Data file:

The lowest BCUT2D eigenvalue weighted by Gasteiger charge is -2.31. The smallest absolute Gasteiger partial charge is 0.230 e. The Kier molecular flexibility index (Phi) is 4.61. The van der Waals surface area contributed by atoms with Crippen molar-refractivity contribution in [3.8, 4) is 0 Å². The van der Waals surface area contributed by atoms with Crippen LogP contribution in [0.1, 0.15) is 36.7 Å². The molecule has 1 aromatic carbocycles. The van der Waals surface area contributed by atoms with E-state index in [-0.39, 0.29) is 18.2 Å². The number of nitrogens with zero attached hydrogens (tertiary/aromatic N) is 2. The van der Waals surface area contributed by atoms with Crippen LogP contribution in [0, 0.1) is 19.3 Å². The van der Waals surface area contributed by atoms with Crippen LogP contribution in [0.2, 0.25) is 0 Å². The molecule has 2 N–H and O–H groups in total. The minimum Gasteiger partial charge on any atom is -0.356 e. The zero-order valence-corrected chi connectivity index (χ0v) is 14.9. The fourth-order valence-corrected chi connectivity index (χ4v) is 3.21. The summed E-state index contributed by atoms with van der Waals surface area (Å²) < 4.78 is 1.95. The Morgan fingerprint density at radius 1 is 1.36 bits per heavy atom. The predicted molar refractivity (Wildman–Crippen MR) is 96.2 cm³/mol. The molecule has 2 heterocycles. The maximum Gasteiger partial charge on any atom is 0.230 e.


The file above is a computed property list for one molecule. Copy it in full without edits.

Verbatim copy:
The lowest BCUT2D eigenvalue weighted by Gasteiger charge is -2.31. The smallest absolute Gasteiger partial charge is 0.230 e. The Kier molecular flexibility index (Phi) is 4.61. The van der Waals surface area contributed by atoms with Crippen molar-refractivity contribution in [3.8, 4) is 0 Å². The van der Waals surface area contributed by atoms with Crippen LogP contribution in [0.1, 0.15) is 36.7 Å². The molecule has 1 aromatic carbocycles. The van der Waals surface area contributed by atoms with E-state index in [-0.39, 0.29) is 18.2 Å². The number of nitrogens with zero attached hydrogens (tertiary/aromatic N) is 2. The van der Waals surface area contributed by atoms with Crippen LogP contribution in [0, 0.1) is 19.3 Å². The van der Waals surface area contributed by atoms with Crippen LogP contribution in [0.2, 0.25) is 0 Å². The molecule has 2 N–H and O–H groups in total. The minimum Gasteiger partial charge on any atom is -0.356 e. The zero-order valence-corrected chi connectivity index (χ0v) is 14.9. The fourth-order valence-corrected chi connectivity index (χ4v) is 3.21. The summed E-state index contributed by atoms with van der Waals surface area (Å²) < 4.78 is 1.95. The Morgan fingerprint density at radius 1 is 1.36 bits per heavy atom. The predicted molar refractivity (Wildman–Crippen MR) is 96.2 cm³/mol. The molecule has 2 heterocycles. The maximum Gasteiger partial charge on any atom is 0.230 e.